by Alan McSpestos
Number 11 Downing Street confirmed today that George Osborne, the obnoxious Chancellor of the Exchequer, has been admitted to the Priory Clinic in order to deal with his crippling addiction to house prices, and worrying about them.
There is no denying the importance of the UK property market. Since the enforced closures of many of Britain’s industries due to unsupportive governments putting all their hope and faith in finance, production in this country lies destitute. The majority of GDP now comes from financial and service industries, with property being a huge part of that wealth.
Former Chancellor Gordon Brown (texture like sun) set the tone for this constant obsession with house prices. However, he managed to at least keep his house price intake in check. Sometimes allowing his nerves to get the better of him rather than give in to the temptation to worry about house prices. He chewed his nails, took his meds and moved on with his life.
George Osborne, however, always looks cool, calm and collected and this is mainly because of his blood house price levels.
“Sometimes,” says his aide, “We would go see him in his office and he’d be slumped, half conscious, in the corner mumbling about interest rates and real terms changes and obviously it was the house prices.”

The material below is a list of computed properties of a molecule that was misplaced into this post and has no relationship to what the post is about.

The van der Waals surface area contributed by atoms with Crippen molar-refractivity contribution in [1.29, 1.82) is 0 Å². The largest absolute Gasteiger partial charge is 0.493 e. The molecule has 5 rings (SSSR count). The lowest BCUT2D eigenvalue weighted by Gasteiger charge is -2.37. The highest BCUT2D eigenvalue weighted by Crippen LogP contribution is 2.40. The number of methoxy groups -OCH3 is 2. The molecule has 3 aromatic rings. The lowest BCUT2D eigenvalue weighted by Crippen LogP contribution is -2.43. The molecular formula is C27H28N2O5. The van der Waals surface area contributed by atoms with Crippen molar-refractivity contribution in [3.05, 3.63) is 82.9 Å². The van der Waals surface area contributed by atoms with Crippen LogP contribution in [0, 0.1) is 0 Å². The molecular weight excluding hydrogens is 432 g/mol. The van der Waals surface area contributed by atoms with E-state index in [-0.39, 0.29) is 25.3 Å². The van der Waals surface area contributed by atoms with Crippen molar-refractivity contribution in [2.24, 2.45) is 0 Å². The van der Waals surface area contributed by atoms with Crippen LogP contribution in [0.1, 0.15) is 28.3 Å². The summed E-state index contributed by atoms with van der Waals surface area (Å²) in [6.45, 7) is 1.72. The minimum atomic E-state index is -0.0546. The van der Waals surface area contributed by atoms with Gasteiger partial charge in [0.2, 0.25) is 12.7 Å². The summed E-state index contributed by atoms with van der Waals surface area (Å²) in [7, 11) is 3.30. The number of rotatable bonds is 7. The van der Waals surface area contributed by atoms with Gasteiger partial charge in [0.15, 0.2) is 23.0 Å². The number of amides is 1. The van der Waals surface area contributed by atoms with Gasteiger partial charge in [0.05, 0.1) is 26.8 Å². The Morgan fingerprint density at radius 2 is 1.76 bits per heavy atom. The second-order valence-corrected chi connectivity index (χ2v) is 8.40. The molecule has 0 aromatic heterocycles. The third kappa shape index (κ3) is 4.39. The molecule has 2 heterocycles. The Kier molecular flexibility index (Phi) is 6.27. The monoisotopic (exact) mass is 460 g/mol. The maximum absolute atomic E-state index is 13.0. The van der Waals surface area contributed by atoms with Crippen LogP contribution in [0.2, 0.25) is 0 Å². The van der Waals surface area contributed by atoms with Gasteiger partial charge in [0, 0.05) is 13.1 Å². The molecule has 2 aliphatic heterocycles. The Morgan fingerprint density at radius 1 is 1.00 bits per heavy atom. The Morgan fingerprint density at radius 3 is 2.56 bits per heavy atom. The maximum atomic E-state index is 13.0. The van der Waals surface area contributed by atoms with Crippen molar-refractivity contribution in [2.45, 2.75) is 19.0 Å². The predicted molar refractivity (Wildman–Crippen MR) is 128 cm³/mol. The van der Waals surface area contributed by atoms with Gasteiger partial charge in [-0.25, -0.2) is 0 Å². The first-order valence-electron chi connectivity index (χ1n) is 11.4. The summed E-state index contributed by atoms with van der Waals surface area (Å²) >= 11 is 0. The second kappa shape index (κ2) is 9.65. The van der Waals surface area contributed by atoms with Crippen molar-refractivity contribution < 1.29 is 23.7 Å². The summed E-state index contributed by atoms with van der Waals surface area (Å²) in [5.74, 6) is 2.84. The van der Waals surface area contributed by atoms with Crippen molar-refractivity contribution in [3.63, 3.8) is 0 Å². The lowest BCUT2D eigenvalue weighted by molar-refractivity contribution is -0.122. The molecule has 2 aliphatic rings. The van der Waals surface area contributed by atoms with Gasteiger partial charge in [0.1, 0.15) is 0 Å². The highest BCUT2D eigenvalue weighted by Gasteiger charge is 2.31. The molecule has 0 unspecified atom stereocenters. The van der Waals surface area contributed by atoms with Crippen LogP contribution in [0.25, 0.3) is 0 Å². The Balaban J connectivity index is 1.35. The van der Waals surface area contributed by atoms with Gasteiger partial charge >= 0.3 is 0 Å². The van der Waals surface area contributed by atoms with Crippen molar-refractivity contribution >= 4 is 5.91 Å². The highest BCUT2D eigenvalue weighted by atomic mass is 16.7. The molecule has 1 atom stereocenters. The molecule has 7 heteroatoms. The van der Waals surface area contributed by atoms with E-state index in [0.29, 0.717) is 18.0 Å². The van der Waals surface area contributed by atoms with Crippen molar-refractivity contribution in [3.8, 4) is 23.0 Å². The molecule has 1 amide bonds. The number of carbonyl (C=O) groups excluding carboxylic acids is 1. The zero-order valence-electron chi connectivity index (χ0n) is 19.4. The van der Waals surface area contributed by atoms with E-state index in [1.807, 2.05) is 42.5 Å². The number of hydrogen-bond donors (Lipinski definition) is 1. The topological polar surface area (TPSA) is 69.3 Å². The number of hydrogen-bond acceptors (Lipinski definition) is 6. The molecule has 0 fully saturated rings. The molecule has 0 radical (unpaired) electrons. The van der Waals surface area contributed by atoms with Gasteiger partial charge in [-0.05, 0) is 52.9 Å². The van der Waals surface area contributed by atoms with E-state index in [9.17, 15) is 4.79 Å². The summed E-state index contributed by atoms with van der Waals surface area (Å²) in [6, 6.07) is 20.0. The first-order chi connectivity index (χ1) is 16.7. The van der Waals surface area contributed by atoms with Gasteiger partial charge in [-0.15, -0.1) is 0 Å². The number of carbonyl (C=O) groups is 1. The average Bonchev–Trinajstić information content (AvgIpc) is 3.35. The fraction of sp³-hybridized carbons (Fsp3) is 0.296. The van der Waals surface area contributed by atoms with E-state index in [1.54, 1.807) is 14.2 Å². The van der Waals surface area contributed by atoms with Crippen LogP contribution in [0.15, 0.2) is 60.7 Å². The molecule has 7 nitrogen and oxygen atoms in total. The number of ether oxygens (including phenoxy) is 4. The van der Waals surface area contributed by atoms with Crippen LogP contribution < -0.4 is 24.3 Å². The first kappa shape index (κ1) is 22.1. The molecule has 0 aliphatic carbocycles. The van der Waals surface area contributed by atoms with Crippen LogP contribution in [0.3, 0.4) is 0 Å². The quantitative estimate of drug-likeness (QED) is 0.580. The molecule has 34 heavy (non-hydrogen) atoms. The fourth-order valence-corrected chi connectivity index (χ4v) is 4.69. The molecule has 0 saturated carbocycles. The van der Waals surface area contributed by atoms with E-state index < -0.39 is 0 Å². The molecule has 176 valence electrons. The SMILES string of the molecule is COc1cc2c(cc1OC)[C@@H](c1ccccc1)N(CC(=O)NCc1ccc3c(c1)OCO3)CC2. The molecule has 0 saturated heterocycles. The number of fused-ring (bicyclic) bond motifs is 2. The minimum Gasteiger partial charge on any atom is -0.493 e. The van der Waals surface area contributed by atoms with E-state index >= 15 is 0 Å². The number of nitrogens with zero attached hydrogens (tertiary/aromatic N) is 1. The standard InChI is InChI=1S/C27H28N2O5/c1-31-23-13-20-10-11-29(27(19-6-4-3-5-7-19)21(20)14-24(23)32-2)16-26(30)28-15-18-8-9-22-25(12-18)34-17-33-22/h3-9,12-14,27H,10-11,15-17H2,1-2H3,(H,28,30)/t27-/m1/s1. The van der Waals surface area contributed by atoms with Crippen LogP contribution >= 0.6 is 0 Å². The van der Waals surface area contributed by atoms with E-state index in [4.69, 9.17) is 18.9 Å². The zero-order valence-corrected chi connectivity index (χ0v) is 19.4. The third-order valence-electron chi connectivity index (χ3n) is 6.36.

“I remember one time we were at the Conservative Party conference and George was due to speak. He was whacked out, full gurning in a den made of legislative proposals, listening to Thatcher speeches and looking at YourMove.co.uk. We had to pump him full of coffee and images of poor people so he’d have the energy and loathing and actually be able to get up and do his job.”
Money savers have long taken the brunt of this house price addiction, as governments fiddle with interest rates to ensure mortgage holders get a better deal and keep buying houses. Meanwhile, savers get a kick in the teeth and told to do something more responsible with their money like invest it in sub-prime mortgages, volatile stocks and shares, or other similar financial bubbles doomed to failure.
Number 10 has released an official statement saying “We fully support George in his fight against house price addiction, but also do not want to see him lose his passion for ensuring everyone in the UK who is not an undeserving chav scum can afford to buy their own affordable £500,000 home.”
Insiders at the Priory tell us that George is already making good progress in not obsessing about the prices of one bedroom maisonettes, but they are having difficulty getting him to not think about the prices of beautifully appointed country villas. They expect this to be a long and difficult rehabilitation, but truly believe they can get Mr. Osborne to give up his addiction to house prices with the help of Hypocrisan, the experimental new drug that Ian Duncan Smith was put on to deal with his addiction to inflicting misery on the destitute.